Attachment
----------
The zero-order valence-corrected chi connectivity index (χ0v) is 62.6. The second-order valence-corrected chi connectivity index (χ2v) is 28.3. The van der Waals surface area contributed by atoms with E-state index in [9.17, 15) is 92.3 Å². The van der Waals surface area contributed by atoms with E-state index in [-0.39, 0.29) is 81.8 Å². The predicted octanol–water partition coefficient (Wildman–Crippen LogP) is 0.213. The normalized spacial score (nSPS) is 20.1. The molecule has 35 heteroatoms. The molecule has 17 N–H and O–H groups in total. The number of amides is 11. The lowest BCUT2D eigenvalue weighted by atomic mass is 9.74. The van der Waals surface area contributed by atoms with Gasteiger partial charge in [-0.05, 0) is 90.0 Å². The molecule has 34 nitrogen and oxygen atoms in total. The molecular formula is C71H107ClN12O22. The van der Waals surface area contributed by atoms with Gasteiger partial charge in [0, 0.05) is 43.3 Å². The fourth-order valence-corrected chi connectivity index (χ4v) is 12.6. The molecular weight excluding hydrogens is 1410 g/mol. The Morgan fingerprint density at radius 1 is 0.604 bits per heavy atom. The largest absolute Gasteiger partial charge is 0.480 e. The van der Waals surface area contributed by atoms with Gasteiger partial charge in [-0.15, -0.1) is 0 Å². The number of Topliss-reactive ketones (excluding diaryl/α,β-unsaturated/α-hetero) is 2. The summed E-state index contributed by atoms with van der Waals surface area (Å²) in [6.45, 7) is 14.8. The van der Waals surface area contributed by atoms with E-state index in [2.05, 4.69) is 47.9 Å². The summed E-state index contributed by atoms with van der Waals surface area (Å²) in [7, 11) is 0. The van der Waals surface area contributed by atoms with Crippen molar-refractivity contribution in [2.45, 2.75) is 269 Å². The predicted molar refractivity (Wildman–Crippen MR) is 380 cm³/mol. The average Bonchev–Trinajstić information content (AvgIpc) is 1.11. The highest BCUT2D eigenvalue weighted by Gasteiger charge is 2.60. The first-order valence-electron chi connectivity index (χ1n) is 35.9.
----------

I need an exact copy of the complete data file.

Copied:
The zero-order valence-corrected chi connectivity index (χ0v) is 62.6. The second-order valence-corrected chi connectivity index (χ2v) is 28.3. The van der Waals surface area contributed by atoms with E-state index in [9.17, 15) is 92.3 Å². The van der Waals surface area contributed by atoms with E-state index in [-0.39, 0.29) is 81.8 Å². The predicted octanol–water partition coefficient (Wildman–Crippen LogP) is 0.213. The normalized spacial score (nSPS) is 20.1. The molecule has 35 heteroatoms. The molecule has 17 N–H and O–H groups in total. The number of amides is 11. The lowest BCUT2D eigenvalue weighted by atomic mass is 9.74. The van der Waals surface area contributed by atoms with Gasteiger partial charge in [-0.05, 0) is 90.0 Å². The molecule has 34 nitrogen and oxygen atoms in total. The molecular formula is C71H107ClN12O22. The van der Waals surface area contributed by atoms with Gasteiger partial charge in [0, 0.05) is 43.3 Å². The fourth-order valence-corrected chi connectivity index (χ4v) is 12.6. The molecular weight excluding hydrogens is 1410 g/mol. The Morgan fingerprint density at radius 1 is 0.604 bits per heavy atom. The largest absolute Gasteiger partial charge is 0.480 e. The van der Waals surface area contributed by atoms with Gasteiger partial charge in [-0.15, -0.1) is 0 Å². The number of Topliss-reactive ketones (excluding diaryl/α,β-unsaturated/α-hetero) is 2. The summed E-state index contributed by atoms with van der Waals surface area (Å²) in [6.45, 7) is 14.8. The van der Waals surface area contributed by atoms with E-state index in [2.05, 4.69) is 47.9 Å². The summed E-state index contributed by atoms with van der Waals surface area (Å²) in [7, 11) is 0. The van der Waals surface area contributed by atoms with Crippen molar-refractivity contribution in [2.45, 2.75) is 269 Å². The predicted molar refractivity (Wildman–Crippen MR) is 380 cm³/mol. The average Bonchev–Trinajstić information content (AvgIpc) is 1.11. The highest BCUT2D eigenvalue weighted by Gasteiger charge is 2.60. The first-order valence-electron chi connectivity index (χ1n) is 35.9.